Now in the depths of winter here in Vancouver, like all avid gardeners, all I can think about is Spring.
The garden has finally been put to rest for these somnolent months – I’ve raked up bushels of leaves fallen from the deciduous trees and mounded them in the beds, to mulch and suppress weeds, and then to (hopefully) break down over the winter to feed in the Spring. The perennials – the Lady’s Mantle, the Solomon’s Seal, the French Irises, the Japanese Anemones, the Black-eyed Susans, the Hostas – have been cut back to the earth, the tall fountain grasses too – to sleep for this short Vancouver winter before their Spring resurrection. The Dahlia tubers have been exhumed and stored in the cool dry shelter of the garage. The vegetable boxes are quite bare, although a few hardy kale, beets, carrots and swiss chard boldy brave the cold nights thus far.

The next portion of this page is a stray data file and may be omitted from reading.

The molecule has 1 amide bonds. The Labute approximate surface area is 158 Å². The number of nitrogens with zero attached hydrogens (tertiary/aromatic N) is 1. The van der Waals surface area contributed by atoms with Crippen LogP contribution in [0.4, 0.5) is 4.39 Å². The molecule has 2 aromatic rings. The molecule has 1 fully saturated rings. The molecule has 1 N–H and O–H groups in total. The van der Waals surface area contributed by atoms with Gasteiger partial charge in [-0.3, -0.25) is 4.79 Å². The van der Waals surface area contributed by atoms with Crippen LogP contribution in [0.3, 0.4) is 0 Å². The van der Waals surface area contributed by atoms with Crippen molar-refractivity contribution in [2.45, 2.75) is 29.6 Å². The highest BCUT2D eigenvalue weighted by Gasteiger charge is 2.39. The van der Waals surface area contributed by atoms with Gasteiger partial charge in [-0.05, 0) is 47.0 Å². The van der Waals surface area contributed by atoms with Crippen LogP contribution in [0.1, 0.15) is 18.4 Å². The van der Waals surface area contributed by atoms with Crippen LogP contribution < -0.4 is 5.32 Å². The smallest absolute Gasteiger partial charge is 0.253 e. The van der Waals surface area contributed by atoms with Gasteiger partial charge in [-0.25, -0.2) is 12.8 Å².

The Star Magnolias with their pussy willow-like buds are poised – but won’t open into long-lasting white blossoms until early March. Instead, it will be the pale pink Hellebores (Lenten Rose) that will lead off the show – the sole December bloom in the garden. In January, the first to pop up out of the ground will be the Snowdrops – lovely, nodding little white flowers on wispy stems that are surprisingly strong, even when loaded with wet Vancouver snow. And following them in February will be the tiny, ridiculously fragrant blooms of the evergreen Sarcococca shrubs that line the pathways to the house.
After these introductory notes, the symphony of the Spring garden will start to build in a swelling chorus starting in early March, and last well into June. Riotous colour – huge Rhododendron and Azalea blooms in purple, yellow, red, hot pink. The Magnolias too, with their almost gaudy, massive flowers, and the fruit trees with their confetti of tiny blossoms. Perfumed, mauve Lilacs and leafy Dogwoods loaded with pretty white flowers. Tulips and Crocus and huge Allium globes atop tall, regal stalks. I love it all.
Over the years I have occasionally ventured out into the garden with a camera, to try to capture the beauty of Spring, and to work at keeping my photo skills alive in the too long gaps between dive trips. It feels like the right time to share some of them with other garden-loving readers, here in this dark o’ winter.
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